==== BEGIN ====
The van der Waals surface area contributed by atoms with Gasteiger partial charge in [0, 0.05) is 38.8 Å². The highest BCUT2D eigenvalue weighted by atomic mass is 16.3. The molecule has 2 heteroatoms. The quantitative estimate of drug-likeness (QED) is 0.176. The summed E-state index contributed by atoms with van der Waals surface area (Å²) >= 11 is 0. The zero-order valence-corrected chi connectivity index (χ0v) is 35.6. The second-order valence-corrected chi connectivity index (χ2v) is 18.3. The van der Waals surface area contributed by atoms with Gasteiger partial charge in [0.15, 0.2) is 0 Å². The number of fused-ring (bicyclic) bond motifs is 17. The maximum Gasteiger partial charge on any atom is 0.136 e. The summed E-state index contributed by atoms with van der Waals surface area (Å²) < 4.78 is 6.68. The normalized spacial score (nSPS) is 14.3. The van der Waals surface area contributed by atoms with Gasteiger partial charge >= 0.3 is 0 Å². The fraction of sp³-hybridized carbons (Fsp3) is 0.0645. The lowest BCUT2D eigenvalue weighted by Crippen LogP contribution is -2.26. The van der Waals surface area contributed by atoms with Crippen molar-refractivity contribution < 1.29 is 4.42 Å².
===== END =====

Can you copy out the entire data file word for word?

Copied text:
The van der Waals surface area contributed by atoms with Gasteiger partial charge in [0, 0.05) is 38.8 Å². The highest BCUT2D eigenvalue weighted by atomic mass is 16.3. The molecule has 2 heteroatoms. The quantitative estimate of drug-likeness (QED) is 0.176. The summed E-state index contributed by atoms with van der Waals surface area (Å²) >= 11 is 0. The zero-order valence-corrected chi connectivity index (χ0v) is 35.6. The second-order valence-corrected chi connectivity index (χ2v) is 18.3. The van der Waals surface area contributed by atoms with Gasteiger partial charge in [0.15, 0.2) is 0 Å². The number of fused-ring (bicyclic) bond motifs is 17. The maximum Gasteiger partial charge on any atom is 0.136 e. The summed E-state index contributed by atoms with van der Waals surface area (Å²) < 4.78 is 6.68. The normalized spacial score (nSPS) is 14.3. The van der Waals surface area contributed by atoms with Gasteiger partial charge >= 0.3 is 0 Å². The fraction of sp³-hybridized carbons (Fsp3) is 0.0645. The lowest BCUT2D eigenvalue weighted by Crippen LogP contribution is -2.26. The van der Waals surface area contributed by atoms with Crippen molar-refractivity contribution < 1.29 is 4.42 Å².